Ever since he was a kid, Nelson Alvarado has been interested in mechanical maintenance and fixing things with his hands. However, for most of his life, he considered it just a hobby.
When life threw him some curveballs 10 years ago, Alvarado was forced to make some tough decisions. He moved from the banking industry as a branch manager and started working for a park maintaining their small engine equipment.
“I loved working on small engine equipment because the satisfaction of fixing them is a little better to me than (working on) vehicles because it’s quicker,” Alvarado says. “As a mechanic and probably for anybody who repairs things, one of the biggest things we enjoy is fixing things because it makes us feel good.”
He worked for the park for four years before joining Russell Landscape Group, based in Sugar Hill, Georgia. He says he started as a mechanic and within a year, CEO Teddy Russell gave him the opportunity to become the fleet manager.
Now not only is he handling repairs, but he is also responsible for maintenance records, purchasing and disposing of equipment, and other aspects of asset management. He says he loves numbers and organization as well as encountering problems and figuring out a solution.
As the fleet manager for the company, Alvarado is in charge of ensuring the maintenance is completed for all 240 trucks across the company’s 10 branch locations. He utilizes Asset Panda to track what trucks are due for service, which are down and which are pending repairs.
“Mostly what I do every day is check the fleet on this management tool and ensure the maintenance is upcoming,” Alvarado says. “We have every month several trucks that need to be scheduled to be maintained.”
He has seven mechanics and a fleet administrator who work with him. Alvarado also uses their asset management tool to track when equipment was purchased so he can decide if they want to replace or keep a piece of equipment. He says they will keep trucks for 13 years and mowers for five years. Alvarado says he’s also busy building processes as part of the company’s five-year plan.
“I’m in love with that asset management tool because it’s a platform where I have everything,” Alvarado says. “It’s a very user-friendly management tool. I can have everything from purchase dates, service records, documents, notes, repairs, accidents, fuel cards, and everything that I touch every day. I’m having everybody slowly start using it.”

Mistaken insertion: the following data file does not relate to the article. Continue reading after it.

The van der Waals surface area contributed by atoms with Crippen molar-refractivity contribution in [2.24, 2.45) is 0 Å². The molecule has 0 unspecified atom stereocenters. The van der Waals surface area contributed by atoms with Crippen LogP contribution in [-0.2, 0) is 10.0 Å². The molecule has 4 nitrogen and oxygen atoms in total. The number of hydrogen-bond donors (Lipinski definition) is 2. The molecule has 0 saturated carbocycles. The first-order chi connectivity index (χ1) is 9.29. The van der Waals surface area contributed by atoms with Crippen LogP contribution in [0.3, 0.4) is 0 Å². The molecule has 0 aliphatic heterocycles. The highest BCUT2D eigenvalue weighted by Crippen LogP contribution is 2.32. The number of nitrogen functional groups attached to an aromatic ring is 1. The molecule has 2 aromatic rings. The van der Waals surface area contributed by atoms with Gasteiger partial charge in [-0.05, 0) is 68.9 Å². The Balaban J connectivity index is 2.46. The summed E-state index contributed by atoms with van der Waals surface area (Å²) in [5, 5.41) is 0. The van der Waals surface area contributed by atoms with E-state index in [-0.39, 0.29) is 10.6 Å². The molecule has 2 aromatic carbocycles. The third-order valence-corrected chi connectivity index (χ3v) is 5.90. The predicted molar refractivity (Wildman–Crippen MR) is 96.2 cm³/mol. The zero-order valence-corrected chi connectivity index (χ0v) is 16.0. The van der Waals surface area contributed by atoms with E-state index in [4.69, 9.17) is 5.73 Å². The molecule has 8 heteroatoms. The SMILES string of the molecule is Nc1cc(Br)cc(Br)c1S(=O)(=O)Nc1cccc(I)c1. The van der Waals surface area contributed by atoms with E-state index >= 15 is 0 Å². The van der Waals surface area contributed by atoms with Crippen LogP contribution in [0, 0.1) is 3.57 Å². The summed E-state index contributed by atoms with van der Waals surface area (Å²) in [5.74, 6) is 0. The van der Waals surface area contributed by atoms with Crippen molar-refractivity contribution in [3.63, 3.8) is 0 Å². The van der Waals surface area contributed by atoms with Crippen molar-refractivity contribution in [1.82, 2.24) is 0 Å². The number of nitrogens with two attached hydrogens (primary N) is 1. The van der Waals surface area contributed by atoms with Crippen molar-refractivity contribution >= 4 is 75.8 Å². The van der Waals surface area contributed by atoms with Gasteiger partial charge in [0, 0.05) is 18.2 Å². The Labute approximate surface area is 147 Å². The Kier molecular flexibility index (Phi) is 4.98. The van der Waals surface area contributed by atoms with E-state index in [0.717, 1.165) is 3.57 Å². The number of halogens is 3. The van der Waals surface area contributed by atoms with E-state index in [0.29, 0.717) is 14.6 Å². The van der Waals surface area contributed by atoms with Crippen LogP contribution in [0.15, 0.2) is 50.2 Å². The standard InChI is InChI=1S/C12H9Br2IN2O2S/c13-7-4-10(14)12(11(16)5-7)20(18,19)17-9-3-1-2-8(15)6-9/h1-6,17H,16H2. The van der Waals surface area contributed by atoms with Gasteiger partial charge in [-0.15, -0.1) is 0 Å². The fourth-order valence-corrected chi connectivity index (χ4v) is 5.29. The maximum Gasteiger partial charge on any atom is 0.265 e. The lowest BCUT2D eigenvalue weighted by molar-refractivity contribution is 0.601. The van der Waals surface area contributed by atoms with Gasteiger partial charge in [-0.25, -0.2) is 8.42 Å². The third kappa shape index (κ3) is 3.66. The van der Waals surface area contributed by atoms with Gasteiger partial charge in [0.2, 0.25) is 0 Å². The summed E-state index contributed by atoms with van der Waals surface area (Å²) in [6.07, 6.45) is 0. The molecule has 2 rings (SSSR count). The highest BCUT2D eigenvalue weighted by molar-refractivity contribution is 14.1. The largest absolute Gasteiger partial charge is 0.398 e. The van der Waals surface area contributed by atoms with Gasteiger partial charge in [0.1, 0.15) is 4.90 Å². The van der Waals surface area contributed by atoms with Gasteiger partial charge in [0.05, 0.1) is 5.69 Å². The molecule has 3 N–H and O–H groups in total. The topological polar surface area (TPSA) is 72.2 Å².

One element Alvarado thinks other companies can benefit from is becoming more organized with their equipment and taking care of them more, instead of running them hard until they fail.
“A lot of small operators, it’s like, well, we cannot afford it,” Alvarado says. “We just buy new, buy new every time. If you look at your books, you probably spent a lot of money versus having a mechanic or somebody that would do this for you.”
Alvarado has been with Russell Landscape Group for five years and is excited by the company’s growth.
“If I knew what I know now, five years later, I would have probably worked in the landscaping industry before,” Alvarado says.
Alvarado says he doesn’t feel like he has to drag himself to work, despite certain elements being hectic and stressful at times. He says his biggest challenge is the fast-paced nature of landscaping as equipment repairs are needed quickly, but he enjoys it. He says if he could go back in time, he would remind his younger self how much he likes fixing things versus just chasing the money.
“I love when somebody says, ‘Hey, we broke down,’” Alvarado says. “I say, ‘Okay, here I come,’ which is bad, but it’s one of the things I like. I get the phone call and they say, ‘Hey, we have four trucks down that we need tomorrow. How are we going to do it?’ I enjoy that, that challenge.”
As for where he sees himself in the next five years, he hopes to continue to grow with the company.
“I see myself growing along with my colleagues, and with Teddy, the owner and I know what I like, and I know which direction I would go,” Alvarado says. “But that doesn’t mean that maybe something else will open up and would say, hey, this is what we have. I think there’s a lot of opportunity for me to grow in the company.”
This article was published in the Jan/Feb issue of the magazine. To read more stories from The Edge magazine, click here to subscribe to the digital edition.